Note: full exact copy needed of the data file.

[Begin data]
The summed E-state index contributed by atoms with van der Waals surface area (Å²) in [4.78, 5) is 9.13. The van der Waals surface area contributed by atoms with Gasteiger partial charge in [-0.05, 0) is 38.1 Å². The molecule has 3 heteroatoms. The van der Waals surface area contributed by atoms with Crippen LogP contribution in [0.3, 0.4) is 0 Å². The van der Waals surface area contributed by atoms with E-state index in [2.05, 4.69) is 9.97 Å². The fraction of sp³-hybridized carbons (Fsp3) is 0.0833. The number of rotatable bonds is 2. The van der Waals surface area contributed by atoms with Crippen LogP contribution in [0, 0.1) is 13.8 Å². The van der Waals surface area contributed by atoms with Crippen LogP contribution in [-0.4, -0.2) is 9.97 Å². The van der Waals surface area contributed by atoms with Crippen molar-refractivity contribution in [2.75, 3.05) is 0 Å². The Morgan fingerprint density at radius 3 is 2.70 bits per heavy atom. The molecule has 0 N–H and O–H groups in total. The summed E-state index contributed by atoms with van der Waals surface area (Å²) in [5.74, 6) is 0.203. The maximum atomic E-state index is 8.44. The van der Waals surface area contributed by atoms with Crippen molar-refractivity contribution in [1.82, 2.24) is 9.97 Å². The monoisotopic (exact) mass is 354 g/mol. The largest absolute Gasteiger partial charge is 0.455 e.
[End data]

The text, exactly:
The summed E-state index contributed by atoms with van der Waals surface area (Å²) in [4.78, 5) is 9.13. The van der Waals surface area contributed by atoms with Gasteiger partial charge in [-0.05, 0) is 38.1 Å². The molecule has 3 heteroatoms. The van der Waals surface area contributed by atoms with Crippen LogP contribution in [0.3, 0.4) is 0 Å². The van der Waals surface area contributed by atoms with E-state index in [2.05, 4.69) is 9.97 Å². The fraction of sp³-hybridized carbons (Fsp3) is 0.0833. The number of rotatable bonds is 2. The van der Waals surface area contributed by atoms with Crippen LogP contribution in [0, 0.1) is 13.8 Å². The van der Waals surface area contributed by atoms with Crippen LogP contribution in [-0.4, -0.2) is 9.97 Å². The van der Waals surface area contributed by atoms with Crippen molar-refractivity contribution in [2.75, 3.05) is 0 Å². The Morgan fingerprint density at radius 3 is 2.70 bits per heavy atom. The molecule has 0 N–H and O–H groups in total. The summed E-state index contributed by atoms with van der Waals surface area (Å²) in [5.74, 6) is 0.203. The maximum atomic E-state index is 8.44. The van der Waals surface area contributed by atoms with Crippen molar-refractivity contribution in [1.82, 2.24) is 9.97 Å². The monoisotopic (exact) mass is 354 g/mol. The largest absolute Gasteiger partial charge is 0.455 e.